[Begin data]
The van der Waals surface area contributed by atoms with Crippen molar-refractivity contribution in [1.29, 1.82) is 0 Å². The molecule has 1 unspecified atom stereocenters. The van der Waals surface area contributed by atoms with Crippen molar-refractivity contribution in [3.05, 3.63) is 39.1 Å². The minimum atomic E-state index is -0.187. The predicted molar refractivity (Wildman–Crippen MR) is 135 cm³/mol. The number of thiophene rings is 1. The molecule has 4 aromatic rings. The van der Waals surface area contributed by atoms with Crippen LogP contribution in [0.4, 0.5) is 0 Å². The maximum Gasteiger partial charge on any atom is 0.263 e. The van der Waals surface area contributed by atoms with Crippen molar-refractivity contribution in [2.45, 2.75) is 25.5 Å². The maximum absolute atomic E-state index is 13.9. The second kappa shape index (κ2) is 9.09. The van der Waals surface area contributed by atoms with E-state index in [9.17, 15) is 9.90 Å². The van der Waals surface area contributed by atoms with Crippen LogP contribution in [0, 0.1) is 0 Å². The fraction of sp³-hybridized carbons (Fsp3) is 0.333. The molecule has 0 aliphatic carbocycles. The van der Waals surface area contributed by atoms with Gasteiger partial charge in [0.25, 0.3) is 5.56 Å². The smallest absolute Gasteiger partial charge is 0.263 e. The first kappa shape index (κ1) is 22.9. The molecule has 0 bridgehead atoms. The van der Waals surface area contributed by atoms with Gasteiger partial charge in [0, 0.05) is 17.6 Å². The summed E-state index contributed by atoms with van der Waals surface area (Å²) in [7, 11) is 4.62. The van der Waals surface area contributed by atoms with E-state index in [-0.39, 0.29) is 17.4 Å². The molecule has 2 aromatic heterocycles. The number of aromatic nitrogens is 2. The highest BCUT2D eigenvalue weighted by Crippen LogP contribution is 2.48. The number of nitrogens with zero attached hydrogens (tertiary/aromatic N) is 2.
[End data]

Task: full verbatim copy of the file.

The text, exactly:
The van der Waals surface area contributed by atoms with Crippen molar-refractivity contribution in [1.29, 1.82) is 0 Å². The molecule has 1 unspecified atom stereocenters. The van der Waals surface area contributed by atoms with Crippen molar-refractivity contribution in [3.05, 3.63) is 39.1 Å². The minimum atomic E-state index is -0.187. The predicted molar refractivity (Wildman–Crippen MR) is 135 cm³/mol. The number of thiophene rings is 1. The molecule has 4 aromatic rings. The van der Waals surface area contributed by atoms with Crippen LogP contribution in [0.4, 0.5) is 0 Å². The maximum Gasteiger partial charge on any atom is 0.263 e. The van der Waals surface area contributed by atoms with Crippen molar-refractivity contribution in [2.45, 2.75) is 25.5 Å². The maximum absolute atomic E-state index is 13.9. The second kappa shape index (κ2) is 9.09. The van der Waals surface area contributed by atoms with E-state index in [9.17, 15) is 9.90 Å². The van der Waals surface area contributed by atoms with Crippen LogP contribution in [0, 0.1) is 0 Å². The fraction of sp³-hybridized carbons (Fsp3) is 0.333. The molecule has 0 aliphatic carbocycles. The van der Waals surface area contributed by atoms with Gasteiger partial charge in [0.25, 0.3) is 5.56 Å². The smallest absolute Gasteiger partial charge is 0.263 e. The first kappa shape index (κ1) is 22.9. The molecule has 0 bridgehead atoms. The van der Waals surface area contributed by atoms with Gasteiger partial charge in [0, 0.05) is 17.6 Å². The summed E-state index contributed by atoms with van der Waals surface area (Å²) in [7, 11) is 4.62. The van der Waals surface area contributed by atoms with E-state index in [-0.39, 0.29) is 17.4 Å². The molecule has 2 aromatic heterocycles. The number of aromatic nitrogens is 2. The highest BCUT2D eigenvalue weighted by Crippen LogP contribution is 2.48. The number of nitrogens with zero attached hydrogens (tertiary/aromatic N) is 2.